New cross-border worker agreements between Switzerland and France: a win-win situation? - Tax and Legal blog


Switzerland and France have reached agreements for the daily cross-border population as well as for the weekly commuters: As of 1 January 2023, French residents working for Swiss employers can work up to 40 % of their time in France without impact on the current rules on personal income taxation between the 2 countries.

For the daily cross-border commuters between France and the cantons Bern, Solothurn, Basel-Stadt, Basel-Land, Vaud, Valais, Neuchâtel and Jura: up to 40 % of their work can be performed from home without jeopardizing their cross-border status, nor impacting the taxation rights of the country of residence. The authorities mentioned that more details will follow on this.

For the weekly commuters as well as the daily commuters who are not in the scope of the special agreement with the 8 cantons mentioned above: up to 40 % of the work can be performed from home without impacting the taxation rights of the country of employment. Concretely, this means that, for example, a Geneva employer can continue to withhold Swiss tax on 100% of their cross-border worker’s remuneration as long as the employee works 60% of their time in Switzerland. An addendum to the double tax treaty will be published towards mid-2023. The authorities have agreed to apply this 40 % rule on a provisional basis until the ratification process is completed.

The update to the French tax at source regime that has in the meantime been voted by the French Parliament and is expected to be fully finalized next week is becoming less relevant as it will only apply to employees who have more than 40 % of their working time taxable in France.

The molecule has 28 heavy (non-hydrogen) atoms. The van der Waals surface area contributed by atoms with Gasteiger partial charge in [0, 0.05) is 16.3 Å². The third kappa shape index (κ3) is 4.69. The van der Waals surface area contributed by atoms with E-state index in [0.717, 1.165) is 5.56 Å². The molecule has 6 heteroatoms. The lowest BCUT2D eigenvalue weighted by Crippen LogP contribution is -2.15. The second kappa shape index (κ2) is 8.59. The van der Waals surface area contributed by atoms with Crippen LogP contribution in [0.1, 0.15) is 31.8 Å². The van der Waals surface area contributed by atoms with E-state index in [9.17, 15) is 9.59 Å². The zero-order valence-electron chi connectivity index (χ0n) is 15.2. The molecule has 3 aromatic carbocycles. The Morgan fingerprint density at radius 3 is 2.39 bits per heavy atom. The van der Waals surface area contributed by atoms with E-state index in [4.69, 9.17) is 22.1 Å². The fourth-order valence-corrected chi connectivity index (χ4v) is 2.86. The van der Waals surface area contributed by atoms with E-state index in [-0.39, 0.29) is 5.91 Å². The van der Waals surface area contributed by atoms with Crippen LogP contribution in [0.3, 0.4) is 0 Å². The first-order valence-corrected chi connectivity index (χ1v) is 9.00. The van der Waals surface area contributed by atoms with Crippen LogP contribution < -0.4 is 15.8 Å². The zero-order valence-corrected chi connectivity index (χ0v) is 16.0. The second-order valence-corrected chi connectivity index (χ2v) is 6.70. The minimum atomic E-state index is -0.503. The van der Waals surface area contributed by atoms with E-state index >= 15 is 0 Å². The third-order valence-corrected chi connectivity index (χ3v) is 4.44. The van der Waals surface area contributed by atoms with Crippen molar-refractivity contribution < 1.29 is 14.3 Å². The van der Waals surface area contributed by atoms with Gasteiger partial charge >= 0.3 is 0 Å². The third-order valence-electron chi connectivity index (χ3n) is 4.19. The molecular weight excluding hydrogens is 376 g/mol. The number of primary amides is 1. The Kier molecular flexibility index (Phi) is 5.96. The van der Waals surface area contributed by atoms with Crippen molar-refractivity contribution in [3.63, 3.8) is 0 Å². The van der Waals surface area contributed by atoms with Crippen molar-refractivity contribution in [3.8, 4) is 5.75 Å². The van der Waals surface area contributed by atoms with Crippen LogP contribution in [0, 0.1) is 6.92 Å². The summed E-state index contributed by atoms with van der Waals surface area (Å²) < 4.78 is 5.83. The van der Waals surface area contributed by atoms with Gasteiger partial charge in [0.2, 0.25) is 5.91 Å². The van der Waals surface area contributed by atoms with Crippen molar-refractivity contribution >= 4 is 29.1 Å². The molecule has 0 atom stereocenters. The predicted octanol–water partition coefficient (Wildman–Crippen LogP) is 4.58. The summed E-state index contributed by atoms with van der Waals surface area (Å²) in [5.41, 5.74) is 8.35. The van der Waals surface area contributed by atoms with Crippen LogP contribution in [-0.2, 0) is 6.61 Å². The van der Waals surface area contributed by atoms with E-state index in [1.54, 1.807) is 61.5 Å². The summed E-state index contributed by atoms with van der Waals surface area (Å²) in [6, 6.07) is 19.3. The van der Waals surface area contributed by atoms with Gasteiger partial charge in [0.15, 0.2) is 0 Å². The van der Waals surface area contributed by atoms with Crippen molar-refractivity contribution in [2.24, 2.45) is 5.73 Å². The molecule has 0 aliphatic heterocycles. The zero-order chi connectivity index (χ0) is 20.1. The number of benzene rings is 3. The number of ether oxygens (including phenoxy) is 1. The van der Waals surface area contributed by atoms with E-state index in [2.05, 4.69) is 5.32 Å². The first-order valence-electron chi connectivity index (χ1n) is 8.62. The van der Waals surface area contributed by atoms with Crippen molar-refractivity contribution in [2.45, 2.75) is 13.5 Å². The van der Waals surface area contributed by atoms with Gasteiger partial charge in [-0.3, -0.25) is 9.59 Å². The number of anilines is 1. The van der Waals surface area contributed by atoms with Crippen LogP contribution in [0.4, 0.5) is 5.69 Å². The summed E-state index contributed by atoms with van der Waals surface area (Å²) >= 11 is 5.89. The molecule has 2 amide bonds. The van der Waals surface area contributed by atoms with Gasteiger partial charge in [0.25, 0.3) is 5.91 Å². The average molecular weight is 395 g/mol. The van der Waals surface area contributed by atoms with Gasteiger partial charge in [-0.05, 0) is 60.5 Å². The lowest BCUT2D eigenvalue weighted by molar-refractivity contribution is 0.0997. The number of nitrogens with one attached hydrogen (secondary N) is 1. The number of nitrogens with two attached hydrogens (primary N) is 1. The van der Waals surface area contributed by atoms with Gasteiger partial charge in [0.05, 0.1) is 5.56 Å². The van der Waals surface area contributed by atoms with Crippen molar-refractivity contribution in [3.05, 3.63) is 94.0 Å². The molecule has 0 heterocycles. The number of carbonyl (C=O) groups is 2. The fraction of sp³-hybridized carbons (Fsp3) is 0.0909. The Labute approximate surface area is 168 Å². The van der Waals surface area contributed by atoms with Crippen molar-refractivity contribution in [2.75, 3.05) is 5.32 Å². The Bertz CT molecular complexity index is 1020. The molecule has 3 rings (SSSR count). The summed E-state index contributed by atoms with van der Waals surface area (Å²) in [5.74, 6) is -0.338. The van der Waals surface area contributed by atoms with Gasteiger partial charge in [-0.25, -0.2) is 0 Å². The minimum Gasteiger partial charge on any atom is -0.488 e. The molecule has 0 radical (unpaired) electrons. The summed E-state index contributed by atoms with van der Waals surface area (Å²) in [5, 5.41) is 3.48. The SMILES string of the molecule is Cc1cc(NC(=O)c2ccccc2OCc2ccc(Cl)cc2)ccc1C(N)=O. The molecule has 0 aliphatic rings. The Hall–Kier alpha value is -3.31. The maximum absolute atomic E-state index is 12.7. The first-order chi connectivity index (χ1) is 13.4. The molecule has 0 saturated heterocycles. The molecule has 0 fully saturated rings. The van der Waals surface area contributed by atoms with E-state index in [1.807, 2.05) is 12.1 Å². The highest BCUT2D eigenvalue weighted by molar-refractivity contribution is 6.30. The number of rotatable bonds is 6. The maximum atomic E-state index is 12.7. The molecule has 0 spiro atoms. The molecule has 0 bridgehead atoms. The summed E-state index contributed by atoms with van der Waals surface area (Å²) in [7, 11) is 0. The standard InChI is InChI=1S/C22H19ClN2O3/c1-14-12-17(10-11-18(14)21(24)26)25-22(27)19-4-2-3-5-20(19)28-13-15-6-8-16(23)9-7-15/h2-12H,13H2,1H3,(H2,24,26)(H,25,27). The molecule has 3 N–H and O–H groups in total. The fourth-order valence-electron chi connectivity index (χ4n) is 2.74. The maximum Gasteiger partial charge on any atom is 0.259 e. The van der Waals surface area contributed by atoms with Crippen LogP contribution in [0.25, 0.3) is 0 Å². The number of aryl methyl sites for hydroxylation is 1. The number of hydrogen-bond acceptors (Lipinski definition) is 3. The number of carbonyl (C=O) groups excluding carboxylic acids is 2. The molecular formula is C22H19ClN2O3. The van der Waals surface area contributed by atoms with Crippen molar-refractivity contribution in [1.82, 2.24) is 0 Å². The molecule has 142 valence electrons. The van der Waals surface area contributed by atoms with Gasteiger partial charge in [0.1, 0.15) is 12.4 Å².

In exchange for this 40 % home office threshold, a financial compensation for the country of residency is foreseen.

Given that the social security authorities have extended the flexible application of the EU coordination rules until 30 June, 2023, French residents who are in the scope of these EU coordination rules will therefore have the option to work from home up to 40 % of their time without creating either a personal income tax or a social security obligation in France for their Swiss employer.

Deloitte's View

The exact text of the agreement is yet to be published and the practice of the authorities will need to be closely monitored. In the meantime, the agreements seem to bring a clear and harmonized solution for employers and employees.

This is welcome news and responds to the expectations of many employees for a flexible working environment. It however also means that employees are expected to be back in the office 3 days per week to avoid unwanted tax and social security consequences in the country of residence for their employer. We recommend reviewing existing arrangements in place with your employees residing in France. The expectation of the French tax authorities in terms of documentation and clear calendar records might increase.

If you would like to discuss more on this topic, please do reach out to our key contacts below.

Key contacts

Michelle Hug-Fahrni - Partner, Global Employer Services 

Michelle Hug-Fahrni is as a Partner in the Global Employer Service in Zurich. She has extensive experience in managing global mobility programmes for large multinational companies but also mid-sized companies and covers topics such as such tax return compliance and consulting. White glove services for senior executives, business traveler risk, social security and pension compliance/advisory and payroll assistance. 



Céline Wehrle – Director, Global Employer Services 

Céline leads our Swiss tax advisory team. She has nearly 15 years’ experience advising clients in complex international tax questions. She is particularly focused on supporting Executives, Board members and organisations in the fields of income tax, equity-based compensation and retirement planning. Céline holds a Master in International Private Law and is a qualified French attorney-at-law.



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